Thursday, April 11, 2019

Review - The Great Adventures of Banana & Basil

The Great Adventures of Banana & Basil
by Kelli Hughes
illustrated by Jackie A. Gentile
Date: 2018
Publisher: Kelli Hughes Books
Reading level: C
Book type: picture book
Pages: 40
Format: e-book
Source: NetGalley

The Banana & Basil series is a fun filled adventure series based on two good friends exploring the world, traveling to unexpected places meeting new friends everywhere they go. The special sauce of Bailee and Ben is their heart to give and spread a little good everywhere they go. The great adventures follow Bailee Banana and Benjamin Basil into a beautiful untold world. Jump on in and see the friendship and love these two share. It just might inspire you to have a little more magic in your life.

(synopsis from Goodreads)

This cringe-inducing picture book somehow manages to tick all the boxes to make it an excellent example of why so many readers are wary of self-published works. I wasn't expecting this book to be as bad as it is... and I'm having trouble coming up with any good things to say about it.

The mediocre illustrations don't do the insipid story any favours. Basically, we have two white kids who decide to go off on an adventure (by themselves) and somehow end up in a tropical setting within a day of walking on foot as they search for a magnolia blossom for Grandpa B's birthday present. They meet a canary who gives them some directions. Bailee somehow (for no reason) decides she's not afraid of being away from home anymore, and sings a silly song about it. Then they meet a gharial (which is a creature native to the northern Indian subcontinent) who directs them to a one-eyed turtle who gets them all outfitted so they can go and meet some pirates. The meeting with the pirates is totally bland; we're told the pirates tell the kids lots of amazing stories, but the reader isn't privy to any of that. We don't even see a pirate in the illustrations, except from behind! The pirates want to stop the kids from taking the magnolia blossom, but the kids appease the pirates with some parrot feathers (you would think pirates would have plenty of those already) and get their magnolia and return home just in time for the party. Then we learn that the magnolia is going to heal Grandpa B from old age so he can go on more adventures and return to Pirate's Cove (because he's apparently been there before).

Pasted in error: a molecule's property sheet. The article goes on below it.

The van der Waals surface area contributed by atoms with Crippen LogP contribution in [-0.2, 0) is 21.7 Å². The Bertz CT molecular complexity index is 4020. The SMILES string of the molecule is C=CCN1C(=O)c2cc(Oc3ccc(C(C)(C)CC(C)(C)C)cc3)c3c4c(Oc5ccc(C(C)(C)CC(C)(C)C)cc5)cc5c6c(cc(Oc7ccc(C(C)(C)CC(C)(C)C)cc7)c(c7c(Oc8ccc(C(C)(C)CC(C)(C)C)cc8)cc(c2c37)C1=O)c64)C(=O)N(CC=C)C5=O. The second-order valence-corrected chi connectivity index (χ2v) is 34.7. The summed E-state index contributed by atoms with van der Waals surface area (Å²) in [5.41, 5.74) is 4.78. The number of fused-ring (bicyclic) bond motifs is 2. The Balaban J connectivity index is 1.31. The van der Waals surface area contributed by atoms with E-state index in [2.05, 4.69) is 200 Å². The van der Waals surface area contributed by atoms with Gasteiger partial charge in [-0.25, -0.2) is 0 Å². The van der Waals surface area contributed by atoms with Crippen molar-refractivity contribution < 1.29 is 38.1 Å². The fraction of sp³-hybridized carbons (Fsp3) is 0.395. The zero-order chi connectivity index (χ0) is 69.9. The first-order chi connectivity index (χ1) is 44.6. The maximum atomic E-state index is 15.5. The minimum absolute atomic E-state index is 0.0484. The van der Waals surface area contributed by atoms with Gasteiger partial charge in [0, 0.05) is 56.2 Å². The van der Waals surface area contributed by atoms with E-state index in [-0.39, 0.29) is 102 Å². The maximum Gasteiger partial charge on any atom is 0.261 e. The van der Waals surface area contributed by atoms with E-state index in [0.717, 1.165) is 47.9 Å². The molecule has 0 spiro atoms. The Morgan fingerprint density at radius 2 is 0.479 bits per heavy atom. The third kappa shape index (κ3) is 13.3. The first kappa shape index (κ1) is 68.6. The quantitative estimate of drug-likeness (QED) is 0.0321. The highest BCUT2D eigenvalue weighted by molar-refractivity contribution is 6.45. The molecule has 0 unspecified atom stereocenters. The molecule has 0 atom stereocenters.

The writing is pretty bad. Said bookisms run rampant. There's missing punctuation. There are misplaced capitals. "Pirate's Cove" implies one pirate, when there are many. (Shouldn't it be "Pirates' Cove"?) Large chunks of the story are glossed over with telling rather than showing. Stuff is brought up like it's important, then never mentioned again (e.g., the jam). The writing style is juvenile and condescending, and I found it almost painful to read.

I don't like giving reviews like this, but I can't in good conscience recommend this book. It reads like an example of how not to write a children's book.

Thank you to NetGalley and Kelli Hughes Books for providing a digital ARC.

Premise: 1/5
Meter: n/a
Writing: 1/5
Illustrations: 1/5
Originality: 1/5

Enjoyment: 0/5

Overall: 0.67 out of 5

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